The U.S. Supreme Court has ruled that binding mandatory arbitration is lawful and enforceable as a substitute for civil litigation based on fair employment practice laws. Employers may include arbitration clauses in employment agreements, requiring the employer and employee to submit any disputes arising from the employment relationship to binding arbitration; for example, wrongful discharge disputes, infliction of emotional distress, discrimination, and harassment.

Clause Barring Class Actions

On May 21, 2018, the U.S. Supreme Court ruled in Epic Systems Corp. v. Lewis that an employer-required arbitration clause that bars employees from bringing class actions, and requires individualized proceedings, is permitted and enforceable. In Epic Systems, the issue before the court was whether employees and employers should be allowed to agree that any disputes between them will be resolved through one-on-one arbitration, or whether employees will always be permitted to bring their claims in class or collective actions, no matter what they agreed with their employers. According to the court’s opinion, per the FAA, Congress instructed federal courts to enforce arbitration agreements according to their terms, including terms providing for individualized proceedings.

Arbitration Clause Terms

According to the AAA, the major features of an arbitration are:

  • Written agreement to resolve dispute by the use of an impartial arbitration.
  • Outline of informal procedures.
  • Impartial and knowledgeable neutral arbitrators.
  • Final and binding awards enforceable in a court of law, as applicable.

Arbitration clauses must clearly detail the terms and limitations of the agreement. Key elements of an arbitration clause are:

  • Dispute coverage.
  • Type of arbitration (binding or nonbinding).
  • Signatures of all applicable parties to the current or future dispute.
  • Entry of judgment language.
  • Whether a panel of one or three arbitrator(s) will be used and where it will occur.
  • Remedies available for award.
  • Applicable rules and law, including confidentiality protections as applicable.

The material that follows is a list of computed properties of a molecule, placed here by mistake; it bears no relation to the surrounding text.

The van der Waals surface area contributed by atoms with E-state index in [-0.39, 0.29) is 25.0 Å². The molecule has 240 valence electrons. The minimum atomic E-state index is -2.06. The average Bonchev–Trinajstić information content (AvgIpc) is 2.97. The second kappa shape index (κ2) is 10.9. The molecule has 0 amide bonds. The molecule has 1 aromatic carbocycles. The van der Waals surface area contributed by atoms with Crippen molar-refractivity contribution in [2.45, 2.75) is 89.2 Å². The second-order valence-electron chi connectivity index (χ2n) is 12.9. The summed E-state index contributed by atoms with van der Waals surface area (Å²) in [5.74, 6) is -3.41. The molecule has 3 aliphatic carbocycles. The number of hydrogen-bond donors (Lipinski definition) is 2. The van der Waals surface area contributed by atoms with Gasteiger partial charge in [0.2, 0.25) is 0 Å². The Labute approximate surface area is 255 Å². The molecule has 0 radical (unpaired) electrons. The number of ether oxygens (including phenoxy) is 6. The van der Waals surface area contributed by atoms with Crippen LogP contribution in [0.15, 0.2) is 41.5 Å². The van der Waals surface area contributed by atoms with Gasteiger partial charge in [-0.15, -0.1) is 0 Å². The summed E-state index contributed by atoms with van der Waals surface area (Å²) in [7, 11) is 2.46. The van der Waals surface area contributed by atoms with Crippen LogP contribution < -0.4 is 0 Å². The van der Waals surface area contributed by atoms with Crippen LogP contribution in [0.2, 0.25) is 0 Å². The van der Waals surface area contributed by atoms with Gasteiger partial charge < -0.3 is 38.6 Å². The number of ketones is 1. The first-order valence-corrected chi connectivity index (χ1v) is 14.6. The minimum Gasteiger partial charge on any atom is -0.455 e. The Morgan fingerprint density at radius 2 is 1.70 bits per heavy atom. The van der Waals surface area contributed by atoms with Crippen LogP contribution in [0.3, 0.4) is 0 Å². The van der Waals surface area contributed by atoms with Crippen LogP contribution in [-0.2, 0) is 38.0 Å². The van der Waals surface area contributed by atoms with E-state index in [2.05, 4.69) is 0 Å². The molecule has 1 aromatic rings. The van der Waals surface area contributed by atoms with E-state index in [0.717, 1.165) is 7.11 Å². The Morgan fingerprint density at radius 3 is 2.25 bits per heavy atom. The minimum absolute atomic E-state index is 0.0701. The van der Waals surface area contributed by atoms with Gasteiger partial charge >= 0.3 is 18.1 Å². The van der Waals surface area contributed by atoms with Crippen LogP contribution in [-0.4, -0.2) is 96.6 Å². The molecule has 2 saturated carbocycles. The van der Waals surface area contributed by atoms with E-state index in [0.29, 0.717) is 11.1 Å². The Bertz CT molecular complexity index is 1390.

• Fee and cost allocation.

Sexual Harassment and Mandatory Arbitration

Many states have enacted laws prohibiting the mandatory arbitration and confidentiality of sexual harassment claims. The National Association of Attorneys General (NAAG), comprised of Attorney Generals of all 50 states, the District of Columbia, and five U.S. territories, released a letter to the U.S. Senate and House leadership, “[u]rging Congress to help sexual harassment victims in the workplace by passing federal legislation that would eliminate mandatory arbitration agreements imposed by employers when sexual harassment claims are made. This legislative action would ensure a victim’s right to access federal or state courts to pursue justice.”

“Access to the judicial system is a fundamental right of all Americans. However, many employers require their employees, as a condition of employment, to sign arbitration agreements mandating that sexual harassment claims be resolved through private arbitration instead of court. Such agreements also have secrecy requirements.”

“Ending mandatory arbitration of sexual harassment claims would help to put a stop to the culture of silence that protects perpetrators at the cost of their victims,” and “…[w]e strongly support appropriately-tailored legislation to ensure that sexual harassment victims have a right to their day in court.”

Early Neutral Evaluation

According to the American Bar Association (ABA), early neutral evaluation is an alternative dispute process occurring after the filing of a lawsuit. The ABA delineates the process as follows:

  • The case is referred to an expert, usually an attorney, who is asked to provide a balanced and unbiased evaluation of the dispute.
  • The parties either submit written comments or meet in person with the expert.
  • The expert identifies each side’s strengths and weaknesses and provides an evaluation of the likely outcome of a trial.

The expert’s evaluation then assists the parties in assessing their case and with the goal of reaching settlement.